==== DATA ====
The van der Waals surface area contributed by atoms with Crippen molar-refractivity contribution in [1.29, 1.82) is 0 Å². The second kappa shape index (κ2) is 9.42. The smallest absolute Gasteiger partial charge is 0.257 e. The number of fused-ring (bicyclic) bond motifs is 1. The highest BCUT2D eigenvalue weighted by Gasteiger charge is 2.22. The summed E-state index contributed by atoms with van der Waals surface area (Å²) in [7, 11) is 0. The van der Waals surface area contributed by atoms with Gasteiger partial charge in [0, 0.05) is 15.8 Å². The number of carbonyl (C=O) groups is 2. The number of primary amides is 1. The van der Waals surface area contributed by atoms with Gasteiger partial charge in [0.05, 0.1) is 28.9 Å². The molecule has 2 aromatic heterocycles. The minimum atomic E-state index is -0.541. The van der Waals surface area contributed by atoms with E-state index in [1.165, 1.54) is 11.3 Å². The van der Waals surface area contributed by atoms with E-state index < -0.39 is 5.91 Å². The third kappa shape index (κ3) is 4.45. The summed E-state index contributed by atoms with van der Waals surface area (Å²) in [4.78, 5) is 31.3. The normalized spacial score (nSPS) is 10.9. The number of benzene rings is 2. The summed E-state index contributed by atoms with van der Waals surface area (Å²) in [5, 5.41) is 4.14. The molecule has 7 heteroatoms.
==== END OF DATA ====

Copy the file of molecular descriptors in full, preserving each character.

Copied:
The van der Waals surface area contributed by atoms with Crippen molar-refractivity contribution in [1.29, 1.82) is 0 Å². The second kappa shape index (κ2) is 9.42. The smallest absolute Gasteiger partial charge is 0.257 e. The number of fused-ring (bicyclic) bond motifs is 1. The highest BCUT2D eigenvalue weighted by Gasteiger charge is 2.22. The summed E-state index contributed by atoms with van der Waals surface area (Å²) in [7, 11) is 0. The van der Waals surface area contributed by atoms with Gasteiger partial charge in [0, 0.05) is 15.8 Å². The number of carbonyl (C=O) groups is 2. The number of primary amides is 1. The van der Waals surface area contributed by atoms with Gasteiger partial charge in [0.05, 0.1) is 28.9 Å². The molecule has 2 aromatic heterocycles. The minimum atomic E-state index is -0.541. The van der Waals surface area contributed by atoms with E-state index in [1.165, 1.54) is 11.3 Å². The van der Waals surface area contributed by atoms with E-state index < -0.39 is 5.91 Å². The third kappa shape index (κ3) is 4.45. The summed E-state index contributed by atoms with van der Waals surface area (Å²) in [4.78, 5) is 31.3. The normalized spacial score (nSPS) is 10.9. The number of benzene rings is 2. The summed E-state index contributed by atoms with van der Waals surface area (Å²) in [5, 5.41) is 4.14. The molecule has 7 heteroatoms.